The Importance of Work Design
We all know that there is a strong link between how we feel about our job and how we think about the organization we work for. Our job is a source of social identity and, as such, making it meaningful and linked to a brooder purpose (eg organisational strategy and goals) can be a key source of motivation. When that is missing, disillusionment and disengagement follows.
Work design is an often neglected managerial task that can make or break organisations. This may involve visualising the various tasks that need to be performed by a given individual or team and how they fit together. Our brains need structure and predictability, not uncertainty and confusion.
Another dimension of work design relates to regulating the volume of work handled and the resource support needed. Doing this the right way can avert burnout. There is no more frustrating juggling act than to try to move forward on a number of critical tasks, without proper plans or structures and not enough resources or people to do them. Burnout can be demoralising and can activate a vicious cycle of negativity and crisis management.
For those of us who have managed large knowledge-driven organisations, the realisation sets in (sooner or later) that workers respond best—and most effectively—not when they are tightly controlled in narrowly defined jobs, but when they are shown trust through broader responsibilities, active encouragement to contribute, and seeing a link between their job and a broader purpose. And the purposeful application of certain principles is a two-way street. "Job crafting" as it is referred to in the literature is often most effective when the employee actively participates in (or even drives) the re-design process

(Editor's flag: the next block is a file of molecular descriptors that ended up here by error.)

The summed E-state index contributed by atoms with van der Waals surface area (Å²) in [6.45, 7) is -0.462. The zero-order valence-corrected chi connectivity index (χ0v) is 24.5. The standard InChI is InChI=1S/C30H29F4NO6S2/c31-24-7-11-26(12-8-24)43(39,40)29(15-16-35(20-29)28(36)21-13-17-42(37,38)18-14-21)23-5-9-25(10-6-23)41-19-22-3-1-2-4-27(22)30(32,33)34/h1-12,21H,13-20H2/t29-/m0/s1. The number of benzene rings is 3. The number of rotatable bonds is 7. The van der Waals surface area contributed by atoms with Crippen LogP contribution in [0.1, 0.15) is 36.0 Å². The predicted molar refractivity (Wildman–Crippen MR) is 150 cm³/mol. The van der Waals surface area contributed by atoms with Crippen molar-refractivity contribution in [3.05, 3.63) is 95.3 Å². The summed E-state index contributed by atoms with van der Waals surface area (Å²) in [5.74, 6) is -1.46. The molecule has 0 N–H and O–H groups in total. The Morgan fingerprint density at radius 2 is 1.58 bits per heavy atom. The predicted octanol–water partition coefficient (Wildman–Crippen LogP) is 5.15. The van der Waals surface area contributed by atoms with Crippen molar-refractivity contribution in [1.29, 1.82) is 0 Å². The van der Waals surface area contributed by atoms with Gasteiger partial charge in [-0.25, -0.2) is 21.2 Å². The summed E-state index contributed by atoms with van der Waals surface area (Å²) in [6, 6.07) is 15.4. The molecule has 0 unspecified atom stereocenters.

So, work design is important and managers as well as employees need to acquire the knowledge skills to do it properly. They can't just "wing it". The organisation's success depends on it.